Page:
The Freelance Creative

The Rise of the ‘Hyphenates’: How Freelancers Are Adapting to Become Multi-Skilled Wonders

Michael Nelson launched his career in the 1970s as a photographer. Forty years later, he’s still a photographer, but he describes himself as a “visual producer” on his website. Nelson makes a living doing drone photography, web design, video journalism, and PR visuals. He says he never “reinvented” himself but just kept adapting to a changing marketplace.

Since technology speeds up changes in most industries, especially multimedia production, which often requires access to the latest gadgets, freelancers must adapt a new strategy or learn a new skill to thrive.

To stay ahead of the curve, Nelson turned into a hyphenate—a multi-tasking visual artist. Though most freelancers don’t refer to themselves as hyphenates, almost all, whether photographers, graphic designers, or writers, need to assume multiple roles in a tight economic market.

Hence the freelance writer becomes a copywriter and does advertising, turns into an SEO specialist, then becomes a content marketer and a ghostwriter, all variations on a theme with multiple revenue streams.

Decades ago, Nelson mastered the dark room. In the 1970s, Nelson specialized in doing multiple exposure book covers for major publishing houses. He also gravitated to fashion and advertising work. In 1996, Nelson bought a digital camera. He took six different classes to master digital editing. Those skills started paying off in the late 1990s when he was hired for a PR campaign, which involved using his digital camera to promote the Palisades Mall.

Over the last 10 years, however, clients turned to digital stock photography or began performing commercial work in-house. Fascinated by new gadgets, he bought a drone in 2013, placed a gimbal atop it to steady the camera, and practiced using it in a local park. He often failed, made mistakes, and only after 200 hours of practice did he get the hang of operating his new tool.

“You just follow your interests,” he said. “The more you follow your interests, it takes you into another path. Video is still shot at 24 images per seconds.” Although technology has propelled Nelson to evolve, he explained working with a Nikon, a digital camera, or a drone is based around imagery and still within his wheelhouse.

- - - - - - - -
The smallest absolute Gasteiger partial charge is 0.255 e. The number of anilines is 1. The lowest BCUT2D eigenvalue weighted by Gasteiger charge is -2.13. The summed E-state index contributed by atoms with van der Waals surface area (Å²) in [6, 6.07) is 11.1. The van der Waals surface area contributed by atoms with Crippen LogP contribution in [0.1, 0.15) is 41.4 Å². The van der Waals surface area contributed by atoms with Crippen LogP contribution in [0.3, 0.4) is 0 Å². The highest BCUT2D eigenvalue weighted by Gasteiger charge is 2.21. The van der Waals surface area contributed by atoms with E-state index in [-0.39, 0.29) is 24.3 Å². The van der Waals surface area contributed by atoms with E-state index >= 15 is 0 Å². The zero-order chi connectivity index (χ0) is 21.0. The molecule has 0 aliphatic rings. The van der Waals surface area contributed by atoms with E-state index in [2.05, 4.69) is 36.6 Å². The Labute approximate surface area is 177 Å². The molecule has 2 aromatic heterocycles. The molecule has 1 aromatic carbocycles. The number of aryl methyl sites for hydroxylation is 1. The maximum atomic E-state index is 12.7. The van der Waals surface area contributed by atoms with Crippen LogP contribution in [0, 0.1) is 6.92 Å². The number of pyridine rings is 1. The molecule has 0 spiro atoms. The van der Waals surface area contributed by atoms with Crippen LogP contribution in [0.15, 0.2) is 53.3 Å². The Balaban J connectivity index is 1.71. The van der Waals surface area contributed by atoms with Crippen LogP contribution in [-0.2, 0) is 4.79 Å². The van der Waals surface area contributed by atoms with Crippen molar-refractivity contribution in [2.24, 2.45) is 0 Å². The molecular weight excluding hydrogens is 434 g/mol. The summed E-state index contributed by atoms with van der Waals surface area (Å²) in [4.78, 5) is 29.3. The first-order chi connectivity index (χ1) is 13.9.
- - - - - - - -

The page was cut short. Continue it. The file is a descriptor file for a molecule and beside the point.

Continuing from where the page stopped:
After clients asked him to incorporate photographers into web design, he learned how to design a website by taking classes at Westchester Community College to add a new workplace skill to his repertoire. He charges a separate fee for taking photographs and another fee for designing websites. “It’s all entangled,” he said. “That’s why I call it a production.”

After he shot some photographs for Hudson Valley Magazine, the Journal News asked him to produce 65 videos on a weekly basis for their website. Nelson then became a video journalist for the digital side of the publication. He continued to produce photography as well, returning to his roots for articles published in the print editions.

Nelson still considers himself a photographer, but he has also learned to ply many skills to generate enough income to compensate for the decline in advertising assignments.

Even with eggs in many baskets, Nelson still needs to anticipate the next change. For those in similar situations, Michelle Goodman, author of My So-Called Freelance Life, recommends freelancers read industry publications, attend industry conferences and seminars, join relevant Facebook groups, and surround themselves with positive, upbeat people; not the crowd who says “the sky is falling and there’s nothing freelancers can do.”

Don’t get trapped by complacency. Ask yourself what new risks you can take to stretch your talents. If you’re a writer, can you turn into a speaker or try corporate consulting? If you’re a photographer, what new markets are out there, and what can you learn from new technology? As Goodman reiterated, stretching your talents is essential to survival as a freelancer.

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